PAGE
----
Too often, the doctor simply asks, “How are you doing?” and the mom says, “Fine,” and everybody moves on.

There are many women suffering with PPD who have told me, ”Of course I said I was fine. What else would I say? I’m supposed to be ecstatic that I just had this baby. Why am I not ecstatic? This can’t be normal….”

Those who succeed in getting treatment for PPD are often encouraged to reach out by insightful friends, family or an attuned pediatrician or obstetrician:

  • Family members noticed something was wrong and said they were worried
  • The mother was able to say she did not feel like herself, despite her shame
  • Friends noticed the woman’s withdrawal and reached out
  • The OB or pediatrician asked the right questions

These women are the lucky ones. Needed care and healing can reach more women sooner, if they can get the encouragement and connections to ask for help.

Treating PPD

Karen is passionate about treating PPD from a strengths-based foundation,.  She also takes a non-pathologizing approach. This means working with people as individuals struggling with a difficult illness, not as “different” from other people. I take this stance also – which I hope shows in everything I say and do. We focus on the unique set of abilities and resources that each woman has, and can develop to find resilience and health. This strengths-based approach is one I very much agree with and pursue in my own practice on an every day, every client basis.

Karen describes holding space for the client. It’s the idea of making it safe for clients to be fully open with the therapist. The first task of treatment for maternal mental health — as for any mental health issue — is to “create this space, the sanctuary, the holding environment… that ultimately says, ‘We understand, we know what this is, and we know what to do to help you feel like yourself again,’” she writes in Therapy and the Postpartum Woman. Her healing approach offers women with PPD the warmth, non-judgmental safety, and freedom to say the things they have felt they had to hide – it’s okay to stop hiding those feelings.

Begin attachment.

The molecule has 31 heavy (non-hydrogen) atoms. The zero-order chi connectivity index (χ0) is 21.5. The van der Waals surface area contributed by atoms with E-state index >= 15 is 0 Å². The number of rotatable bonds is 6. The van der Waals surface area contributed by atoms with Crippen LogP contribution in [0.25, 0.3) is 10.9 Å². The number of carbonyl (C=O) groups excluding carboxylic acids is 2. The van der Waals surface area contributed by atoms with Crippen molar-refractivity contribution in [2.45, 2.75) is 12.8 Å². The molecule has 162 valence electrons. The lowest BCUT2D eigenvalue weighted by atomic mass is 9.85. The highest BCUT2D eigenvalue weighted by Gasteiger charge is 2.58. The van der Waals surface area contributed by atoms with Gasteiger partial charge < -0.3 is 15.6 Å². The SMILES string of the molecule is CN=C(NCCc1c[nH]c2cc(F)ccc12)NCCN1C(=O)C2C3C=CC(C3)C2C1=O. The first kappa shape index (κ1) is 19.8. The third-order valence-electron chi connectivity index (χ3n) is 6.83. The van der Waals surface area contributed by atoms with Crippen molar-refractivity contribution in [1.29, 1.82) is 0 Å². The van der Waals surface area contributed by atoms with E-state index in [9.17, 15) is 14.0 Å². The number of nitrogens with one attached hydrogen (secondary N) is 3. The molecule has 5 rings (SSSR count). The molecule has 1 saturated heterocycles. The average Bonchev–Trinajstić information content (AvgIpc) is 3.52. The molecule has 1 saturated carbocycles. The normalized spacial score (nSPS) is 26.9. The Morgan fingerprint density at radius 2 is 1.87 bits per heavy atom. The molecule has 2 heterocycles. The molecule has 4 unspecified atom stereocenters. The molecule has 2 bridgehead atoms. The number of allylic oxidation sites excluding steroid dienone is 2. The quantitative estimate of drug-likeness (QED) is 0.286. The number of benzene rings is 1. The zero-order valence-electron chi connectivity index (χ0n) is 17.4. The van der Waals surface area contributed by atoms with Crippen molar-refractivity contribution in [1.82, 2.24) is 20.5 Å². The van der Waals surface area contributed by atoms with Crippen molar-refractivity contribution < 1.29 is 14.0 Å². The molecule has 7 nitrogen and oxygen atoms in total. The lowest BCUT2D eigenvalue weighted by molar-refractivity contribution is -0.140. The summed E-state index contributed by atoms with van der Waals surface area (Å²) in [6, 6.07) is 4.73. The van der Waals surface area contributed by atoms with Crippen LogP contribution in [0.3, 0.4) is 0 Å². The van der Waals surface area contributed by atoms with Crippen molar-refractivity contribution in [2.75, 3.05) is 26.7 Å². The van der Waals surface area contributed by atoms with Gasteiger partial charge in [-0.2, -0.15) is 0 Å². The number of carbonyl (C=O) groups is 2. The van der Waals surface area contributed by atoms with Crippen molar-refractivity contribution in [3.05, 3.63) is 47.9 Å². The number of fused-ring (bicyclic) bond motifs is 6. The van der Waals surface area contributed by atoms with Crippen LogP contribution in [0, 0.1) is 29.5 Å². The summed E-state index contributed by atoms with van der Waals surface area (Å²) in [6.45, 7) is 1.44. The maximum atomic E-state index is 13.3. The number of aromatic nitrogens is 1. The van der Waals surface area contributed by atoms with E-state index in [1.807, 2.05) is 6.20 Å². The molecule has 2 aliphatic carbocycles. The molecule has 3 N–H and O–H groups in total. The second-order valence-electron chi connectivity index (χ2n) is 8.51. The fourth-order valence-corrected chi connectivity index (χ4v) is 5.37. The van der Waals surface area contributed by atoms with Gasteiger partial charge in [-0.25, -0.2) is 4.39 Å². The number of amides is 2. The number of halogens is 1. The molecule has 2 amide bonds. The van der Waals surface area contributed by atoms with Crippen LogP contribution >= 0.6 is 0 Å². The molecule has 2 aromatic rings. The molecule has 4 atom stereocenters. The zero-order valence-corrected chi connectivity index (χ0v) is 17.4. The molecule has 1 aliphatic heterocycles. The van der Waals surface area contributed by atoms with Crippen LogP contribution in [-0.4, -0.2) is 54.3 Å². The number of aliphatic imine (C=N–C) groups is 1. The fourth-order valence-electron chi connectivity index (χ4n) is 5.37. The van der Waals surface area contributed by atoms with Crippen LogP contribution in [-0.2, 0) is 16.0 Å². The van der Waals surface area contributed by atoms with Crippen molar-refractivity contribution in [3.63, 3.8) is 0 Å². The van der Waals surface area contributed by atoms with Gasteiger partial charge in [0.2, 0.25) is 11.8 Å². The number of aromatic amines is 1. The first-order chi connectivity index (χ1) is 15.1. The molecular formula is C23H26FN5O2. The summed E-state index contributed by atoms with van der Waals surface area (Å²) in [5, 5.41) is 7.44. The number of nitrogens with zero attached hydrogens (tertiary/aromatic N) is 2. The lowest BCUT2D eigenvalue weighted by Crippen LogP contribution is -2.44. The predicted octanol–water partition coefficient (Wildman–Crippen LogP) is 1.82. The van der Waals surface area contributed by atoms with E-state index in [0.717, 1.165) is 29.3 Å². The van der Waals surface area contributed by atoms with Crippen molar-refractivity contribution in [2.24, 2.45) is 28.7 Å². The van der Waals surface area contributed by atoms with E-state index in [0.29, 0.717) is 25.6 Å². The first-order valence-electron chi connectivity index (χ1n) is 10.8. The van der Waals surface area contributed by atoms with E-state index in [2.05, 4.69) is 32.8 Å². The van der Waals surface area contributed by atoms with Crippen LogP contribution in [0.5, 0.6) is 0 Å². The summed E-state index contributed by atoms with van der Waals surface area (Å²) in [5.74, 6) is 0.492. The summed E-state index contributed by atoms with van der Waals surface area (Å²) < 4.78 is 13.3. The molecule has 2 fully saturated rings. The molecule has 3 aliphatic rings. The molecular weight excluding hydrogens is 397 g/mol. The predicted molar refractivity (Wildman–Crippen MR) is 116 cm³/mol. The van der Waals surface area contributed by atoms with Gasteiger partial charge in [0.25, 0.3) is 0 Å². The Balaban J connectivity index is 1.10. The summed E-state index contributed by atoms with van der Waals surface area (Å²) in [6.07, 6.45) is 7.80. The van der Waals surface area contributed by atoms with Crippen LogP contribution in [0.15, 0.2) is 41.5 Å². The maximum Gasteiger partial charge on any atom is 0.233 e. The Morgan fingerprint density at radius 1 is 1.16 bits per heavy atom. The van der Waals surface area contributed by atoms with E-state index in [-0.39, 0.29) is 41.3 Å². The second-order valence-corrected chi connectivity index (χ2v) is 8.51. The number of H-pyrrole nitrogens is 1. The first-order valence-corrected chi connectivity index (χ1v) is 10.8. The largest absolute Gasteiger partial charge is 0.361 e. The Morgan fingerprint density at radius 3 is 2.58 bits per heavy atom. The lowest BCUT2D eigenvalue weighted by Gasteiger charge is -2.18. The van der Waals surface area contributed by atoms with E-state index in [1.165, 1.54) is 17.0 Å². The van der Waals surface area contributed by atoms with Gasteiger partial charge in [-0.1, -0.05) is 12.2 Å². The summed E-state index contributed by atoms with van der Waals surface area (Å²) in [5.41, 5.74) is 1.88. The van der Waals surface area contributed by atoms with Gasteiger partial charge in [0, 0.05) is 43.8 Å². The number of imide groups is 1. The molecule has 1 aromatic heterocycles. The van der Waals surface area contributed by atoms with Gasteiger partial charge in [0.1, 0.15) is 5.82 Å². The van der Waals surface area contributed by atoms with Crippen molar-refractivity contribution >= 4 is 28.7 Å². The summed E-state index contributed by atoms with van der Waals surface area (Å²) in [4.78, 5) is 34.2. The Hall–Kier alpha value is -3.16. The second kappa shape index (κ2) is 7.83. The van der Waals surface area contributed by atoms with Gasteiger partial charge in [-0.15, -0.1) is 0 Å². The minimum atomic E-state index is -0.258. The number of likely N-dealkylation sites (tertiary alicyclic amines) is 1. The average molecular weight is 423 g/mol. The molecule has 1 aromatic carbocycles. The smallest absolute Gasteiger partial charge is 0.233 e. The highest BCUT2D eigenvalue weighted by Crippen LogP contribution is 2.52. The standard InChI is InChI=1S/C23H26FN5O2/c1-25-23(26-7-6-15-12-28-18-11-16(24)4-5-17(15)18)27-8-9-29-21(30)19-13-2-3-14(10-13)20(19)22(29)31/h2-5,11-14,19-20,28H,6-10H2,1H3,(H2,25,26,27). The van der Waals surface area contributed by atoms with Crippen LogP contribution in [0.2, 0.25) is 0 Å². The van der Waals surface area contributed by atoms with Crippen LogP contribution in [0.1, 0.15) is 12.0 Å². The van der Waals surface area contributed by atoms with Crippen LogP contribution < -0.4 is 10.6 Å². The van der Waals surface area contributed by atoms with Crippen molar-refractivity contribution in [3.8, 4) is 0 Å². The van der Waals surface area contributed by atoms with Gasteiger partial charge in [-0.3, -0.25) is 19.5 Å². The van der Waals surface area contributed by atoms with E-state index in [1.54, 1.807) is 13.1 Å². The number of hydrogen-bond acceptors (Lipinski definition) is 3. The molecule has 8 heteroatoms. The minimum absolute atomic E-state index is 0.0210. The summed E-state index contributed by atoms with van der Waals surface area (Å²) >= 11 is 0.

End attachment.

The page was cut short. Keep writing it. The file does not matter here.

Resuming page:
This approach is much like the trauma-informed model that I find so valuable in therapy. Information for treating PPD for clinicians deserves its own article (coming soon). The basic approach is to help the client learn how to become more stable, grounded, and able to contain the emotions at levels they can tolerate or regulate and process safely.

Favorite Books for New Parents

There is a great older book called Women’s Moods (see Resources) and I strongly urge the expectant moms and dads I work with to read it (you can find other good books and web resources listed on our website and below). I also encourage people to read Karen Kleiman’s books (also in Resources below) because this is her primary specialty and her information is expert, extensive and helpful.

We Can Address Postpartum Depression Successfully

I hope we can talk more openly about the reality of postpartum depression and other perinatal mood disorders (PMADs) – and that they are treatable and can be managed successfully. Awareness of PPD does not mean we should give up or even hold back our elation and joy over a new baby. We just need to be aware that sometimes, new mothers may struggle with real depression, and those who do need greater awareness and support. PPD is an underserved health issue that we need to know about and address in healthier ways.

We can make life better for people with postpartum depression, just by understanding some basic information about it, and being willing to help loved ones with PPD find the care and attention they need.

More Resources

Books by Karen Kleiman, LCSW

Tokens of Affection: Reclaiming your Marriage After Postpartum Depression

Therapy and the Postpartum Woman: Notes on Healing Postpartum Depression for Clinicians and the Women Who Seek their Help

The Postpartum Husband: Practical Solutions for Living with Postpartum Depression

What Am I Thinking?: Having a Baby After Postpartum Depression

This Isn’t What I Expected: Overcoming Postpartum Depression by Karen Kleiman and Valerie Raskin

Dropping the Baby and Other Scary Thoughts: Breaking the Cycle of Unwanted Thoughts in Motherhood, by Karen Kleiman, MSW and Amy Wenzel, PhD

Other Books

Cognitive Behavioral Therapy for Perinatal Distress (for clinicians) by Amy Wenzel with Karen Kleiman

Women’s Moods: What Every Woman Must Know About Hormones, the Brain, and Emotional Health by Deborah Sichel and Jeanne Watson Driscoll

Organizations and Articles

2020 Mom Project

Depression among Women of Reproductive Age, CDC

Mother to Baby

Postpartum Stress Center

Postpartum Support Virginia

Postpartum Support International – including their list of Useful Links for Help

Postpartum Education for Parents (PEP)